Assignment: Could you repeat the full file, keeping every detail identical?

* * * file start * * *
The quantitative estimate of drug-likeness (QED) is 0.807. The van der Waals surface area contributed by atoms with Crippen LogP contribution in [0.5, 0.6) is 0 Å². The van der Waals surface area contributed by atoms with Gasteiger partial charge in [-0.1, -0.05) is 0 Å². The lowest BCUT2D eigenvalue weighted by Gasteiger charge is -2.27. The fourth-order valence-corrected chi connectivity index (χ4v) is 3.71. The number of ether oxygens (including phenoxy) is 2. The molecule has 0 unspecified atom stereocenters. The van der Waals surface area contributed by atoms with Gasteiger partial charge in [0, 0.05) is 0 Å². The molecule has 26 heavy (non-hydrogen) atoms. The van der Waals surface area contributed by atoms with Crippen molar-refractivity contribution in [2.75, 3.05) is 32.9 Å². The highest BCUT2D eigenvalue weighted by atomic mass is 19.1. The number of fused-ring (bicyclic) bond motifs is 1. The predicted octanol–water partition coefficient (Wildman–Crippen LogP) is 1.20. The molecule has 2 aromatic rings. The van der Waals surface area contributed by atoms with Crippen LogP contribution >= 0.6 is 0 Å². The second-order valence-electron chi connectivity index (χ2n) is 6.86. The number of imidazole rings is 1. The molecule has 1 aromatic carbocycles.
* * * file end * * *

The quantitative estimate of drug-likeness (QED) is 0.807. The van der Waals surface area contributed by atoms with Crippen LogP contribution in [0.5, 0.6) is 0 Å². The van der Waals surface area contributed by atoms with Gasteiger partial charge in [-0.1, -0.05) is 0 Å². The lowest BCUT2D eigenvalue weighted by Gasteiger charge is -2.27. The fourth-order valence-corrected chi connectivity index (χ4v) is 3.71. The number of ether oxygens (including phenoxy) is 2. The molecule has 0 unspecified atom stereocenters. The van der Waals surface area contributed by atoms with Gasteiger partial charge in [0, 0.05) is 0 Å². The molecule has 26 heavy (non-hydrogen) atoms. The van der Waals surface area contributed by atoms with Crippen molar-refractivity contribution in [2.75, 3.05) is 32.9 Å². The highest BCUT2D eigenvalue weighted by atomic mass is 19.1. The number of fused-ring (bicyclic) bond motifs is 1. The predicted octanol–water partition coefficient (Wildman–Crippen LogP) is 1.20. The molecule has 2 aromatic rings. The van der Waals surface area contributed by atoms with Crippen LogP contribution >= 0.6 is 0 Å². The second-order valence-electron chi connectivity index (χ2n) is 6.86. The number of imidazole rings is 1. The molecule has 1 aromatic carbocycles.